Donors demanded an immediate ceasefire in Afghanistan on Tuesday as they pledged around $12 billion in aid over four years – but tied their money to civil rights being upheld in peace talks with the Taliban.
At a virtual global donor conference hosted from the UN in Geneva, countries affirmed their commitment to propping up a nation beset by violence between the Taliban and government forces, rampant corruption and an imminent withdrawal of US troops.
The international community called for an “immediate permanent and comprehensive ceasefire,”,as at least 14 people were killed in central Afghanistan when two blasts ripped through the historic city of Bamiyan, home to many members of the mainly Shiite Hazara ethnic minority.
The twin bombing marked the latest big attack in Afghanistan, where violence has surged in recent months even as Taliban and Afghan government negotiators are meeting for peace talks in Qatar.
Efforts to rebuild Afghanistan began soon after a US-led invasion ousted the hardline Taliban regime from power in the wake of the September 11, 2001 attacks on the United States.
Donor nations gather every four years to pledge aid to Afghanistan, which is almost entirely reliant on foreign assistance despite years of promised reforms and attempts to grow the economy.
The Geneva conference insisted that the gains made over the last 19 years must be secured, namely democracy, the rule of law and human rights – notably the rights of women, minorities and children.
With the final figures still to be collated, donors had pledged more than $3 billion for 2021.
Annual commitments are expected to stay at that level, dependent on Kabul’s performance, said Finnish development minister Ville Skinnari, who co-chaired the conference.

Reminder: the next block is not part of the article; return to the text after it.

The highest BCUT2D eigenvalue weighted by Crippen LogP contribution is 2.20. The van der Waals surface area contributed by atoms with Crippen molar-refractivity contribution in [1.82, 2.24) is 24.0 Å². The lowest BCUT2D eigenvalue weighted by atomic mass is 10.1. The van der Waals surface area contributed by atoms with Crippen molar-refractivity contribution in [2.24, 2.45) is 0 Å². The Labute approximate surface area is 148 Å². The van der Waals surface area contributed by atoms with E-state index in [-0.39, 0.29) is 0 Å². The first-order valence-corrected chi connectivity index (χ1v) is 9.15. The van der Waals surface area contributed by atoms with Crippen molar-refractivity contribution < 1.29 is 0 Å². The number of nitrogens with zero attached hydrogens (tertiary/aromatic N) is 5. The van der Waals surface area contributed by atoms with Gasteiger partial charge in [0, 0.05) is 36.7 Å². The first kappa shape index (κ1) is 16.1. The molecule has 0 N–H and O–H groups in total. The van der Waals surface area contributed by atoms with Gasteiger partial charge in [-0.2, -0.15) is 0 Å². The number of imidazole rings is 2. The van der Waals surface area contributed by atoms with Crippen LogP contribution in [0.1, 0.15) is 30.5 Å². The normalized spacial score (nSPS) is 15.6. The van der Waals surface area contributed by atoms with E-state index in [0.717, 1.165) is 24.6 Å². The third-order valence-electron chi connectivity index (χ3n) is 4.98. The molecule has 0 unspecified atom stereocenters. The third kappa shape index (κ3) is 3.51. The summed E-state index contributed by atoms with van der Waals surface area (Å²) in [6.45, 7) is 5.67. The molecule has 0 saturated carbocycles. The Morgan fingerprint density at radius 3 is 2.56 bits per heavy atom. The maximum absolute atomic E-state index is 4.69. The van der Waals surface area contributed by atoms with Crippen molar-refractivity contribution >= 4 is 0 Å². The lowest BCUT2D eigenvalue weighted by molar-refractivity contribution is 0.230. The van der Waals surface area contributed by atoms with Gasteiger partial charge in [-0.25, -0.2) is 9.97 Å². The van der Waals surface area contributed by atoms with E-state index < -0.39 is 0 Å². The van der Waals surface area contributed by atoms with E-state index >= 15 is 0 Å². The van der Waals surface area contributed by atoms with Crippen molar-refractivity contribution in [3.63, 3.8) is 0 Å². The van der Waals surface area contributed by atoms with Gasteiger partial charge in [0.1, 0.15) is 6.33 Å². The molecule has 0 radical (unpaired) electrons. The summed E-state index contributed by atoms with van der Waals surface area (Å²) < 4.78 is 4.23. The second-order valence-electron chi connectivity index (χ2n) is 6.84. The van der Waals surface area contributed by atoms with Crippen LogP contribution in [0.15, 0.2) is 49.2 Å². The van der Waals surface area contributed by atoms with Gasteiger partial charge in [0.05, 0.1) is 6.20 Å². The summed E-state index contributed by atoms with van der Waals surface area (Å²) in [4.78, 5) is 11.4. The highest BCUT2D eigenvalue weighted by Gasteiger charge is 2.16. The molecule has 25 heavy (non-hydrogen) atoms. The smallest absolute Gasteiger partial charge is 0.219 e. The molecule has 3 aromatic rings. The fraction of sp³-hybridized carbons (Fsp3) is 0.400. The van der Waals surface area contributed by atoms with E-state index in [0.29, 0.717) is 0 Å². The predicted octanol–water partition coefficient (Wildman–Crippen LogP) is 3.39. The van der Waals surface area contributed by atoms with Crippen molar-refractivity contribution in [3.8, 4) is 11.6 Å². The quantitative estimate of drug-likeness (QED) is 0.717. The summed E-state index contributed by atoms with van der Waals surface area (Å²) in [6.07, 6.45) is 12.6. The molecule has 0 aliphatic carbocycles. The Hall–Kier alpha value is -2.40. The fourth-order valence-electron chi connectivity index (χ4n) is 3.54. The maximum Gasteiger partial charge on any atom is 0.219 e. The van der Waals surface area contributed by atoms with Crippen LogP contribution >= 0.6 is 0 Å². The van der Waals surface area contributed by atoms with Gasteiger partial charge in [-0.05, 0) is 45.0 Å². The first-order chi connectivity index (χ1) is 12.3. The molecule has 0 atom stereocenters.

“This would amount to some $12 billion during four years.”
The previous 2016 conference in Brussels raised $15.2 billion.
Afghan Foreign Minister Mohammad Haneef Atmar said the new figure was “impressive,”,given countries are struggling with the economic crisis triggered by the Covid-19 pandemic.
Hailing the ceasefire call, he said: “The Taliban must hear that: that it’s not just the Afghan people who demand a ceasefire. It’s the whole of the world community.”
“The Taliban do know that there is no military solution to this problem,” he added.
The Taliban and the Afghan government have been engaged in peace talks in Qatar since September 12 but no progress has been announced so far.
However, the negotiations in Doha are ready to advance to the next stage, sources close to the talks said Tuesday.
The negotiations quickly became bogged down by disputes on the agenda, the basic framework of discussions and religious interpretations.
But agreement has now been reached on all issues that had stood in the way, according to the sources.
“Our commitment to negotiations with the Taliban remains firm,” President Ashraf Ghani told the Geneva conference via video-link from Kabul.
But he said violence had “skyrocketed” since a US-Taliban deal in February paved the way for the withdrawal of foreign forces by May 2021.
“Plans to achieve peace did not materialise as imagined. Suffering and killing continues to plague Afghans on a daily basis. It is unbearable,” Ghani said.
‘Virtual global hug’
Concerns are high that advances, especially in the area of women’s rights, could be lost as the Taliban unleashes further violence.
In Geneva, 66 nations and 32 international organisations came together for what is scheduled to be the final four-yearly Afghanistan donor conference.
However, they accepted that “humanitarian aid will be needed for foreseeable future.”
Deborah Lyons, the UN special envoy for Afghanistan, said the new pledges were not coming for free, and were tied to solidifying the gains made since 2001 and an annual review.
“Today, Afghanistan got a big virtual global hug,” she said.
“But even a hug has conditions and consequences.”
US Secretary of State Mike Pompeo said that while Washington “remains committed” to Afghanistan, “the choices made in peace negotiations will affect the size and scope of future international support.”
The United States announced last week that another 2,000 US troops will exit Afghanistan by January 15 – less than a week before Joe Biden is set to take over as president – leaving just 2,500 behind.